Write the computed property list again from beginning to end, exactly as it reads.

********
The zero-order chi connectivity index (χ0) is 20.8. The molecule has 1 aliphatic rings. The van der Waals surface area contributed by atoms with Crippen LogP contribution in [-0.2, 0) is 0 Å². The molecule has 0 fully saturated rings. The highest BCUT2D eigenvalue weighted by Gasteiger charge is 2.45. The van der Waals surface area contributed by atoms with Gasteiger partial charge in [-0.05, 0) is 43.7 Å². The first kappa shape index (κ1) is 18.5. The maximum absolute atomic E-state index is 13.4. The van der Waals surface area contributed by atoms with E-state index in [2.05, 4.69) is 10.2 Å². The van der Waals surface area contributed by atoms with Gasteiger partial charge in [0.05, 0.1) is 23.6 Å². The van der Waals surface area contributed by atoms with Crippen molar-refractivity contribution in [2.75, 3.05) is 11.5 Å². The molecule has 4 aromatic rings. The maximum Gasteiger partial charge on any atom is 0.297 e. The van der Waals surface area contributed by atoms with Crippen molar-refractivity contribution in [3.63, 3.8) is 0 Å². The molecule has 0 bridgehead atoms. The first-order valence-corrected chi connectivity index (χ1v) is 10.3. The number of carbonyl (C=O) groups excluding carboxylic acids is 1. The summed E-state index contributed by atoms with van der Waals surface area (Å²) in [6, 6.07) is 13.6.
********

The zero-order chi connectivity index (χ0) is 20.8. The molecule has 1 aliphatic rings. The van der Waals surface area contributed by atoms with Crippen LogP contribution in [-0.2, 0) is 0 Å². The molecule has 0 fully saturated rings. The highest BCUT2D eigenvalue weighted by Gasteiger charge is 2.45. The van der Waals surface area contributed by atoms with Gasteiger partial charge in [-0.05, 0) is 43.7 Å². The first kappa shape index (κ1) is 18.5. The maximum absolute atomic E-state index is 13.4. The van der Waals surface area contributed by atoms with E-state index in [2.05, 4.69) is 10.2 Å². The van der Waals surface area contributed by atoms with Gasteiger partial charge in [0.05, 0.1) is 23.6 Å². The van der Waals surface area contributed by atoms with Crippen molar-refractivity contribution in [2.75, 3.05) is 11.5 Å². The molecule has 4 aromatic rings. The maximum Gasteiger partial charge on any atom is 0.297 e. The van der Waals surface area contributed by atoms with Crippen molar-refractivity contribution in [3.63, 3.8) is 0 Å². The molecule has 0 bridgehead atoms. The first-order valence-corrected chi connectivity index (χ1v) is 10.3. The number of carbonyl (C=O) groups excluding carboxylic acids is 1. The summed E-state index contributed by atoms with van der Waals surface area (Å²) in [6, 6.07) is 13.6.